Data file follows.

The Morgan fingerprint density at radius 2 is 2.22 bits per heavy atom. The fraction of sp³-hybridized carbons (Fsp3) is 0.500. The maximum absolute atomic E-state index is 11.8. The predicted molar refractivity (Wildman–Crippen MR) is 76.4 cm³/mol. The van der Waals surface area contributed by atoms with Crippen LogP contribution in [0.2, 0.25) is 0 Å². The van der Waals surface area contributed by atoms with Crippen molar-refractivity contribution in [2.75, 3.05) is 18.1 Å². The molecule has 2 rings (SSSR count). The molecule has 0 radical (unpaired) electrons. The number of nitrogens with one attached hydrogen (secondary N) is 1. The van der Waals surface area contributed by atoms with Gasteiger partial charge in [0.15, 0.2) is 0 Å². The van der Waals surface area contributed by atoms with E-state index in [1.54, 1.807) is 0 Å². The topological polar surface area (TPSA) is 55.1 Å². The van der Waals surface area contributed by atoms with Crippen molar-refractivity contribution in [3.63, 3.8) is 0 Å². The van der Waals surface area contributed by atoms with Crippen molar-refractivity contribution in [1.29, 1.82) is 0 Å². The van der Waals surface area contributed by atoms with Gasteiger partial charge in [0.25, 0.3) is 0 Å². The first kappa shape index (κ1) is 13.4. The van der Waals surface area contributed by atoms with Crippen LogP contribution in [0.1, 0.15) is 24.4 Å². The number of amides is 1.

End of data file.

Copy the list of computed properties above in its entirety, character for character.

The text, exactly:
The Morgan fingerprint density at radius 2 is 2.22 bits per heavy atom. The fraction of sp³-hybridized carbons (Fsp3) is 0.500. The maximum absolute atomic E-state index is 11.8. The predicted molar refractivity (Wildman–Crippen MR) is 76.4 cm³/mol. The van der Waals surface area contributed by atoms with Crippen LogP contribution in [0.2, 0.25) is 0 Å². The van der Waals surface area contributed by atoms with Crippen molar-refractivity contribution in [2.75, 3.05) is 18.1 Å². The molecule has 2 rings (SSSR count). The molecule has 0 radical (unpaired) electrons. The number of nitrogens with one attached hydrogen (secondary N) is 1. The van der Waals surface area contributed by atoms with Gasteiger partial charge in [0.15, 0.2) is 0 Å². The van der Waals surface area contributed by atoms with E-state index in [1.54, 1.807) is 0 Å². The topological polar surface area (TPSA) is 55.1 Å². The van der Waals surface area contributed by atoms with Crippen molar-refractivity contribution in [3.63, 3.8) is 0 Å². The van der Waals surface area contributed by atoms with Crippen molar-refractivity contribution in [1.29, 1.82) is 0 Å². The van der Waals surface area contributed by atoms with Gasteiger partial charge in [0.25, 0.3) is 0 Å². The first kappa shape index (κ1) is 13.4. The van der Waals surface area contributed by atoms with Crippen LogP contribution in [0.1, 0.15) is 24.4 Å². The number of amides is 1.